ANSWER: Before we explore what might have led to the incest between Lot and his two daughters, it is importance to remember that overall God considered him a righteous man (2Peter 2:4 - 9). It was, without a doubt, incredibly difficult for someone like Lot to be obedient to God in a city wholly given over to pursuing its lusts.
Most people are somewhat aware of what happened to Sodom and Gomorrah. Lot, his wife, and two daughters are saved when God sends two angels to make sure they are out of Sodom before the city is punished for their wicked ways. The request of Lot to have the family flee to the nearby small town of Zoar, instead of the mountains, is granted (Genesis 19:18 - 22). As they came into Zoar, God brought brimstone and fire upon the two sinful cities.
The stay of Lot in Zoar was likely not very long. Although he begged the two angels to not send him into the mountains but instead let him seek safety in Zoar, he soon leaves the city and heads for the mountains (Genesis 19:30)! Once he and his family are in the mountains they find a cave to live in. It is then that the older sister tells the younger one the following.
Our father is getting old, and there are no men in the whole world to marry us so that we can have children. Come on, let's get our father drunk, so that we can sleep with him and have children by him (Genesis 19:31 - 32).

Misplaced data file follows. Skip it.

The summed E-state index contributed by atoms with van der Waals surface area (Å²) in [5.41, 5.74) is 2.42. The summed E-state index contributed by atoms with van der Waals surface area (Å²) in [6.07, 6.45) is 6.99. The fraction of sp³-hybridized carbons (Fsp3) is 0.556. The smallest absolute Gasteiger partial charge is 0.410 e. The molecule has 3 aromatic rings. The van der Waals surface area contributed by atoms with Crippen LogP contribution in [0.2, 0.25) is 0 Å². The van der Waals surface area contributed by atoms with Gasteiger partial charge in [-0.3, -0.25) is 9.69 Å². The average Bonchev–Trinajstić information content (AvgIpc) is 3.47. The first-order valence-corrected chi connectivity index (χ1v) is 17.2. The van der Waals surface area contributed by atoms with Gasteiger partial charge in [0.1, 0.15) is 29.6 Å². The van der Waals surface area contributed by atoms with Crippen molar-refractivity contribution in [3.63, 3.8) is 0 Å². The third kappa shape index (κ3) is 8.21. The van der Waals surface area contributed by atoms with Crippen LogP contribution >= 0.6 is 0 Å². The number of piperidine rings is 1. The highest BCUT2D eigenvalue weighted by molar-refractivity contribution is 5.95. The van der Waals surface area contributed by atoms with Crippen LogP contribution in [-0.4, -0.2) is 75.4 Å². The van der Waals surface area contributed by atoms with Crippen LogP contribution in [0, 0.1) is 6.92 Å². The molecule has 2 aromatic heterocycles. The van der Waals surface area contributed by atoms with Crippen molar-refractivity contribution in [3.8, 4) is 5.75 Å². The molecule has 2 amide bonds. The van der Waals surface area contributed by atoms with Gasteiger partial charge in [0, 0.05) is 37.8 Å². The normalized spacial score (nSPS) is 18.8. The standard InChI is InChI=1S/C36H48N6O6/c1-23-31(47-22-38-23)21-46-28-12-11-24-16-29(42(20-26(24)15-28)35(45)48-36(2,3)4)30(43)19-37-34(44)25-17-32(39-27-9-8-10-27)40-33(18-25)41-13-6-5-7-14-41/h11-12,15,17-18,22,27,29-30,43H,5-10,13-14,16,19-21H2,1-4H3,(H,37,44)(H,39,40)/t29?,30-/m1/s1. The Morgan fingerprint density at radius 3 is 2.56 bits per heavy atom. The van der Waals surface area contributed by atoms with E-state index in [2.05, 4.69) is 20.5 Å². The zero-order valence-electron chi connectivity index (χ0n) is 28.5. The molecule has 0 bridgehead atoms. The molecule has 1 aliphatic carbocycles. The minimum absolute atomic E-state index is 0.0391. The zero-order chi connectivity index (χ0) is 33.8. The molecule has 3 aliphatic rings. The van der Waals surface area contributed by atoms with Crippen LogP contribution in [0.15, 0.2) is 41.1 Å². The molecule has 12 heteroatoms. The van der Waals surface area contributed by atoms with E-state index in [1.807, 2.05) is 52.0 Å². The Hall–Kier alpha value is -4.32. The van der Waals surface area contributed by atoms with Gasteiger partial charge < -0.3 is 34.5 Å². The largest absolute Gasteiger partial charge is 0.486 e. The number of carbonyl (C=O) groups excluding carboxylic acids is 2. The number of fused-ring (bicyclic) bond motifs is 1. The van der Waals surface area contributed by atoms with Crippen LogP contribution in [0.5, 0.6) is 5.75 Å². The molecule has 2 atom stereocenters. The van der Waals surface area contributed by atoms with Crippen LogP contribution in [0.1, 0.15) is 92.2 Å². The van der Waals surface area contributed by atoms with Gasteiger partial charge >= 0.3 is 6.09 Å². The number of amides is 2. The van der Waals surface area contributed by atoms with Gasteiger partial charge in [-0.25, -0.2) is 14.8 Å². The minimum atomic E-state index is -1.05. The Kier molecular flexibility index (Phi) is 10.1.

The daughters proceed to get their father Lot drunk with wine then have sex with him. They do such a good job at getting him inebriated that he does not know what they are doing to him (Genesis 19:33, 35). The two women become pregnant and eventually give birth to boys named Moab (father of the Moabites tribe) and Benammi (father of the Ammonites).
Before the incestuous events involving Lot, the family experienced some awesome and heartbreaking events in a very short period. They had to run from Sodom in order to save themselves and then saw the aftermath of Sodom and Gomorrah destroyed. Then, not only is the wife of Lot turned into salt, they must flee yet again and end up living in a cave. Would any of us not feel a bit distressed, confused, and afraid of what might happen next if we saw and experienced what they did?
It certainly seems the young women panicked when they were at the cave with their father. This may have led to their confused thinking, which led them to make conclusions that were not accurate, which were then used to justify their impulsive reaction to the situation.
The Bible states that the daughters justified having sex with Lot because they believed all men were dead (Genesis 19:31)! This, however, shows they acted impulsively. They forgot they left the city of Zoar, which surely had some men in it even after God had completed punishing Sodom and the surrounding cities (Genesis 19:29 - 30).
On the surface, the desire of the daughters of Lot to continue the human race after Sodom and Gomorrah is certainly noble. Their behavior, however, was based far more on their skewed thinking brought on by fear and panic. As for Lot, he sinned willingly, but not willfully. He succumbed to human nature and put himself in a compromising situation.